Displayed at 08. Otherwise, in step 607, the second image is redefined as the first image, and the image following the current second image is defined as the second image. The point of interest is now the best match point calculated in step 604. This is done for all of the consecutive images. Of course, each time the displacement is calculated, the corresponding parameter change can be displayed immediately instead of the final step 608.

FIG. 7 shows additional steps inserted between steps 604 and 605 of FIG. This additional step performs a fine search based on the RF or I / Q signals described above. This additional step increases the axial accuracy of the ultrasound scan. If the parameter to be analyzed is not a relative value but an absolute value, for example, the first and second points of interest are set identically or only one point of interest is used. In this way, the absolute value of the displacement can be obtained.

The present invention can be used in any ultrasound, radiation, or MR system. The only condition that must be met is that a sequence of images similar to the sequence of images generated by, for example, a movie camera must be generated. However, real-time conditions are not required, and are useful in many situations. The image is
It can be stored in digital or analog. Analog images can later be digitized and processed most efficiently in accordance with the present invention.

[Brief description of the drawings]

FIG. 1 shows a block diagram of an embodiment of the present invention.

FIG. 2 shows the setup of a first image according to the invention.

FIG. 3 shows the setup of a second image according to the invention.

4A-D show different images processed according to the present invention.

FIG. 5 shows a graph of the results achieved by the method according to the invention.

FIG. 6 shows a first flowchart of the method according to the invention.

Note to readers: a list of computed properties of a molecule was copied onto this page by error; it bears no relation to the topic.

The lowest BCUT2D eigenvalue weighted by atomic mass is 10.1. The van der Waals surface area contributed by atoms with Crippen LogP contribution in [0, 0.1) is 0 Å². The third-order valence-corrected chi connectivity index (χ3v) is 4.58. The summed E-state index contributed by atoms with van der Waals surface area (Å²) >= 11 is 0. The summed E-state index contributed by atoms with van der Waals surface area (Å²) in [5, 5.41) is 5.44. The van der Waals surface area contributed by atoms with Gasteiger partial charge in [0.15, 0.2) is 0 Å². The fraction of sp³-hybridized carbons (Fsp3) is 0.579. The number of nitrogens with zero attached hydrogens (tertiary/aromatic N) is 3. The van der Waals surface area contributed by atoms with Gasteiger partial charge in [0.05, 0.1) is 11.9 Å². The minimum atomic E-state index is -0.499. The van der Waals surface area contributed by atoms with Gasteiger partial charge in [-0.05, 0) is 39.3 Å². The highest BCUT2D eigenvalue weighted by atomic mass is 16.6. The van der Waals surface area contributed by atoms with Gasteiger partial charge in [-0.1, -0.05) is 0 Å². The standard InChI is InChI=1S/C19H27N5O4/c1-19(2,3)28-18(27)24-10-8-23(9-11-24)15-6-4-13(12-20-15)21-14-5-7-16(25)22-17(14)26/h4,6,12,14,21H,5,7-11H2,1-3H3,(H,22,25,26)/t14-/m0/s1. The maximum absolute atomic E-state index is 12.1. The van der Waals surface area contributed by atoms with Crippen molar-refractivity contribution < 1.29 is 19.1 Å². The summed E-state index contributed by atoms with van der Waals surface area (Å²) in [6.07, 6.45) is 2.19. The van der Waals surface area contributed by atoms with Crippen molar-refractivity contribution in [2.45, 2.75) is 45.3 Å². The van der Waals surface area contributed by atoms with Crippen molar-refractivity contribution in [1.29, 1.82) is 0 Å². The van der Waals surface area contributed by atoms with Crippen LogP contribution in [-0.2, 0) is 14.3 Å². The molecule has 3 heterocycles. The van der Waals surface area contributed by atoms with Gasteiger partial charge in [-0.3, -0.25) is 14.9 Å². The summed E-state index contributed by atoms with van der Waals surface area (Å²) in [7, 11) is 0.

FIG. 7 shows a second flowchart of the method according to the invention.

[Explanation of symbols]

 Reference Signs List 100 ultrasonic transducer 160 video monitor 200 object 210, 220 points of interest 230, 240 kernel 300, 310 ultrasonic line 320 ultrasonic depth direction 330 RF signal 340 A line direction

Continued on the front page (72) Inventor Jin Kim United States Washington Bellevue Southeast Forty Fifth 17412

Claims (11)

[Claims]
1. A method for dynamically measuring the movement of an object using image processing, comprising: receiving a continuous image; defining at least first and second reference points in the first image; Defining around the reference point, in a continuous image, searching for an exploration area that is closest to the identification area and around the predetermined reference point, and detects displacement of the reference point. Measurement method to be performed.
2. The method of claim 1, wherein the exploration includes a first course exploration and a fine exploration.
3. The method of claim 1, wherein the identification area is a square.
4. The identification area according to claim 1, wherein the identification area is circular.
The described method.
5. The method according to claim 1, wherein the fine search is performed using an RF signal or an I signal.
3. The method of claim 2, wherein the method is based on a correlation of the / Q signal.
6. A method for dynamically measuring the movement of an object using image processing, comprising: a) receiving a sequence of images; b) defining at least a first and a second reference point in the first image. C) defining an identification area around said reference point; d) searching in a sequence of images for a search area around said already defined reference point and best matching said identification area; e) said reference area; Detecting the displacement of the point, f) repeating c) to e) for all the images,
The method of measuring, wherein a point that best matches the reference point is used as a new reference point.
7. The method of claim 6, wherein said exploration includes a first course exploration and a fine exploration.
8. The identification area according to claim 6, wherein the identification area is a square.
The described method.
9. The method of claim 6, wherein said identification area is circular.
10. The method of claim 7, wherein the fine search is based on a correlation of an RF signal or an I / Q signal.
11. An ultrasonic imaging system for dynamically measuring the movement of an object using image processing, comprising: means for generating a continuous image; Input means for defining in one image, and an identification area is defined around the reference point, and in a continuous image,
Processing means for searching for a search area that is closest to the identification area around the predetermined reference point, and for determining a displacement of the reference point.
JP2001037435A 2000-02-14 2001-02-14 Dynamic measurement of subject's parameter Withdrawn JP2001286474A (en)